Real expenditures of the sampled hospitals declined over the 3-year period from an average of US$ 371 000 in year 1 to US$ 368 730 in year 2, and US$ 328 680 in year 3. For higher level hospitals, expenditure declined from an average of US$ 1 109 000 in year 1 to US$ 970 860 in year 3. Similarly, the figures for district hospitals were US$ 94 250 and 87 870, respectively, in the first and last years. Average aggregated hospital outputs increased marginally from 8276 in 2011–2012 to 8613 in 2013–2014. But when disaggregated by hospital type, outputs declined for higher level hospitals (from 19 786 to 19 207), but increased for the district level hospitals (from 3960 to 4640). For these hospitals, the number of outpatient visits increased over the whole period, but the volume of inpatient discharges and emergency visits declined in year 3. Total FTEs (only higher level hospitals) increased over the years. Figure 1A–C) show overall variations of the input and output indicators over the study years (indexed at 1000 for the year 2011–2012).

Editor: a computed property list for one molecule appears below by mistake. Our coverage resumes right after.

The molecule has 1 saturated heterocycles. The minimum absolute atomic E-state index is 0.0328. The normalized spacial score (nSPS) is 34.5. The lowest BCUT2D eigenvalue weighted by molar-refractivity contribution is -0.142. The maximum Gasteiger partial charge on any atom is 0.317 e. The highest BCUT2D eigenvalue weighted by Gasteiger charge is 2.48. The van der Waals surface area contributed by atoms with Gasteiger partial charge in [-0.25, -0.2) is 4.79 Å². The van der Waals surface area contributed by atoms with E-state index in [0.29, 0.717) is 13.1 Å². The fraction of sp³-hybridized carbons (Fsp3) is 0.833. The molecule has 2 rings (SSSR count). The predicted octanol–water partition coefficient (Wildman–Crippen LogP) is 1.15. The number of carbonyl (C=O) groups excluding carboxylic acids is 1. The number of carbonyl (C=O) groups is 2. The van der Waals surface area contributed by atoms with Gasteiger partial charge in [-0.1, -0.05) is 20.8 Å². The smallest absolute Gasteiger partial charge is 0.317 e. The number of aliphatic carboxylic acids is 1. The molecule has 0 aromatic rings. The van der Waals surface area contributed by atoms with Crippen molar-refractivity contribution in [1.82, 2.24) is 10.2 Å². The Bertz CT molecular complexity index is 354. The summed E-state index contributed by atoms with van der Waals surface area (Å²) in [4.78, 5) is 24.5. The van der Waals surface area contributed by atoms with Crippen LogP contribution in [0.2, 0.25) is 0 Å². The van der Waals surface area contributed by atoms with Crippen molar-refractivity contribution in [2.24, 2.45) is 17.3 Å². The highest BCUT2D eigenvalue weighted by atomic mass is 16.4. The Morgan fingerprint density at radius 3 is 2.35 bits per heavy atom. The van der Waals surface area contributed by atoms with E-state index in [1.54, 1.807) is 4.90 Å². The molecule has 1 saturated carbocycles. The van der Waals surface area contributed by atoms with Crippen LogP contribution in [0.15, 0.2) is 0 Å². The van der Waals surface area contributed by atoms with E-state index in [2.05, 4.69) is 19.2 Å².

Figure 1

Input and output changes over the study years.